Florida’s lethal-injection drug gets Supreme Court nod

June 29, 2015

The Supreme Court’s decision Monday to uphold the use of a controversial drug in lethal-injection executions will have ramifications for the 395 people on Florida’s death row as well as on the upcoming execution of a man who killed four family members in Orlando in 1985.

Florida Supreme Court justices stayed the Feb. 26 execution of Jerry Correll pending the high court’s ruling over midazolam — the first drug administered during a three-step process to execute inmates in a handful of states, including Florida.

Monday’s decision prompted a motion from Florida officials state to lift the stay.

Executions in other states have raised concerns the sedative did not perform its intended task of putting inmates into a comalike sleep. Correll’s attorneys argued that point in an emergency motion to delay his execution at least until the Supreme Court offered its opinion. A jury convicted their client of stabbing and killing his 5-year-old daughter, ex-wife, mother-in-law and sister-in-law.

But Monday’s ruling just preserves the status quo in Florida and in the other 31 states that use capital punishment, said Orlando attorney Steven Laurence. It means midazolam can be used in executions without violating the Eighth Amendment prohibition on cruel and unusual punishment.

“The Florida Supreme Court acknowledged when they granted a stay that there has been some issues [with the drug], and they wanted to the U.S. Supreme Court to speak to that issue,” said Laurence, who’s been trying death-penalty cases at the state Supreme Court for more than a decade.

“Now they’ve spoken to that issue, and from the perspective of a Florida practitioner such as myself, it’s back to business as usual.”

Florida remains among the most active states using the death penalty, putting 16 people to death in the past three years, according to the Death Penalty Information Center, a national nonprofit research group.

Florida Gov. Rick Scott has signed more death warrants than any other modern Florida governor in a single term.

The Orange-Osceola State Attorney’s Office is seeking the death penalty in seven cases this year, according to a spokeswoman. Defendants in those cases include Sanel Saint Simon, the Orange County man accused of beating his girlfriend’s 16-year-old daughter to death, and Bessman Okafor, the suspected mastermind behind a witness-execution plot.

This won’t be the last time a U.S. Supreme Court ruling affects Florida’s death penalty.

The high court agreed to hear in its next term a case called Hurst v. Florida, a challenge to the state’s procedure for determining a death sentence.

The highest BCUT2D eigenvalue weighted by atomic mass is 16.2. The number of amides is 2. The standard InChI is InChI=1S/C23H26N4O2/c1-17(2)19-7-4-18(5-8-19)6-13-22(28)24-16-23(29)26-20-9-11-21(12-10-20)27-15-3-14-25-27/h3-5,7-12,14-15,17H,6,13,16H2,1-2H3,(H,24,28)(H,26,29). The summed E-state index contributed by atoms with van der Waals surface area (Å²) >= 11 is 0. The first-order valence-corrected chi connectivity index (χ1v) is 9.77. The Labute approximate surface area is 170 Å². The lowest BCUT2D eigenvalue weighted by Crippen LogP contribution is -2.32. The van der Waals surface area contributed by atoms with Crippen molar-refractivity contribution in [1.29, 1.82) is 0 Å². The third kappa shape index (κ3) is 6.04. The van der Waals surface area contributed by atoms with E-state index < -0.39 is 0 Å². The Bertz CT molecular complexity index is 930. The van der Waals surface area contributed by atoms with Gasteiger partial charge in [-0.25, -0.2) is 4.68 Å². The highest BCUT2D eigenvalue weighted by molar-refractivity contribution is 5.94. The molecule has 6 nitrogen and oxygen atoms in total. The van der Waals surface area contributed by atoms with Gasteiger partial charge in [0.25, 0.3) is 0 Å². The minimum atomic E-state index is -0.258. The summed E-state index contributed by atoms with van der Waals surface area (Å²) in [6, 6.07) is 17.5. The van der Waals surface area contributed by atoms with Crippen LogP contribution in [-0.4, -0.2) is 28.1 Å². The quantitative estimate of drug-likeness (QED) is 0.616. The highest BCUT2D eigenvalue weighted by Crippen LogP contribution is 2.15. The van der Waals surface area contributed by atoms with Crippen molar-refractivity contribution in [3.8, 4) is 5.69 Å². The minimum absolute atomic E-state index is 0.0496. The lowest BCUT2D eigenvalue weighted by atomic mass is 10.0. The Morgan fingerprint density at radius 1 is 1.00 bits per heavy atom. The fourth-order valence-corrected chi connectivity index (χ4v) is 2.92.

Florida is the only state that doesn’t require a unanimous jury to recommend death. Rather, a majority vote, after a special hearing on factors that could justify or mitigate the death penalty, will send a convict to death row.

A trial judge must either approve or reject that recommendation.

Laurence said this case has a better chance at affecting Florida’s procedures because the practice is an outlier among other states.

“It seems contrived that to find a person guilty of the death penalty requires a unanimity, but to actually execute them does not,” he said. “To me, that’s a much more compelling issue.”

In its ruling on Correll’s execution, Florida Chief Justice Jorge Labarga wrote in the majority opinion that the stay was justified because the Oklahoma protocol under review by the U.S. Supreme Court is “virtually identical” to Florida’s process.

“Without the stay of execution in this case, Florida risks the unconstitutional execution of Correll, for which there is no remedy.”

Clarification came Monday in a 5-4 decision by the Supreme Court as two dissenting justices said for the first time that they think it’s “highly likely” that the death penalty itself is unconstitutional.

Justice Samuel Alito said arguments the drug could not be used effectively as a sedative in executions are speculative.

In dissent, Justice Sonia Sotomayor said, “Under the court’s new rule, it would not matter whether the state intended to use midazolam, or instead to have petitioners drawn and quartered, slowly tortured to death, or actually burned at the stake.”

In a separate dissent, Justice Stephen Breyer said the time has come for the court to debate whether the death penalty itself is constitutional. Justice Ruth Bader Ginsburg joined Breyer’s opinion.

Information from The Associated Press was used in this report.

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